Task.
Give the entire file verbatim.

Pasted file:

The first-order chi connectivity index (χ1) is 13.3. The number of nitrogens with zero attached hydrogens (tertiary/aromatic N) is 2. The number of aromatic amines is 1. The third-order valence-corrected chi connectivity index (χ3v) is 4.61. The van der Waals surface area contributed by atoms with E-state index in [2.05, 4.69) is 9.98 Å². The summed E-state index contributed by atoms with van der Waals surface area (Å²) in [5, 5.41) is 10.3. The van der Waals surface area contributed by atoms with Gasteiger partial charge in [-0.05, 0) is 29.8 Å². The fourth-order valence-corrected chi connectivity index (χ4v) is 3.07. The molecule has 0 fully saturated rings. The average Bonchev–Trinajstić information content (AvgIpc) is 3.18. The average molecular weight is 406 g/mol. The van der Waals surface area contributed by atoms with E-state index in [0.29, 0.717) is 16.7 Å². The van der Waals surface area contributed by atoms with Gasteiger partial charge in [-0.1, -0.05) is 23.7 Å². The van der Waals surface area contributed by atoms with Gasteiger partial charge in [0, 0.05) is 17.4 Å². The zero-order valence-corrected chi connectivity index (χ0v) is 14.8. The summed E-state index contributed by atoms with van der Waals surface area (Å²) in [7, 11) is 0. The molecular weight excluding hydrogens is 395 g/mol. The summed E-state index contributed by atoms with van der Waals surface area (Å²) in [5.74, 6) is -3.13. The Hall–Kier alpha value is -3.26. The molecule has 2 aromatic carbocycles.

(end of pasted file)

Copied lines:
The first-order chi connectivity index (χ1) is 13.3. The number of nitrogens with zero attached hydrogens (tertiary/aromatic N) is 2. The number of aromatic amines is 1. The third-order valence-corrected chi connectivity index (χ3v) is 4.61. The van der Waals surface area contributed by atoms with E-state index in [2.05, 4.69) is 9.98 Å². The summed E-state index contributed by atoms with van der Waals surface area (Å²) in [5, 5.41) is 10.3. The van der Waals surface area contributed by atoms with Gasteiger partial charge in [-0.05, 0) is 29.8 Å². The fourth-order valence-corrected chi connectivity index (χ4v) is 3.07. The molecule has 0 fully saturated rings. The average Bonchev–Trinajstić information content (AvgIpc) is 3.18. The average molecular weight is 406 g/mol. The van der Waals surface area contributed by atoms with E-state index in [0.29, 0.717) is 16.7 Å². The van der Waals surface area contributed by atoms with Gasteiger partial charge in [-0.1, -0.05) is 23.7 Å². The van der Waals surface area contributed by atoms with Gasteiger partial charge in [0, 0.05) is 17.4 Å². The zero-order valence-corrected chi connectivity index (χ0v) is 14.8. The summed E-state index contributed by atoms with van der Waals surface area (Å²) in [7, 11) is 0. The molecular weight excluding hydrogens is 395 g/mol. The summed E-state index contributed by atoms with van der Waals surface area (Å²) in [5.74, 6) is -3.13. The Hall–Kier alpha value is -3.26. The molecule has 2 aromatic carbocycles.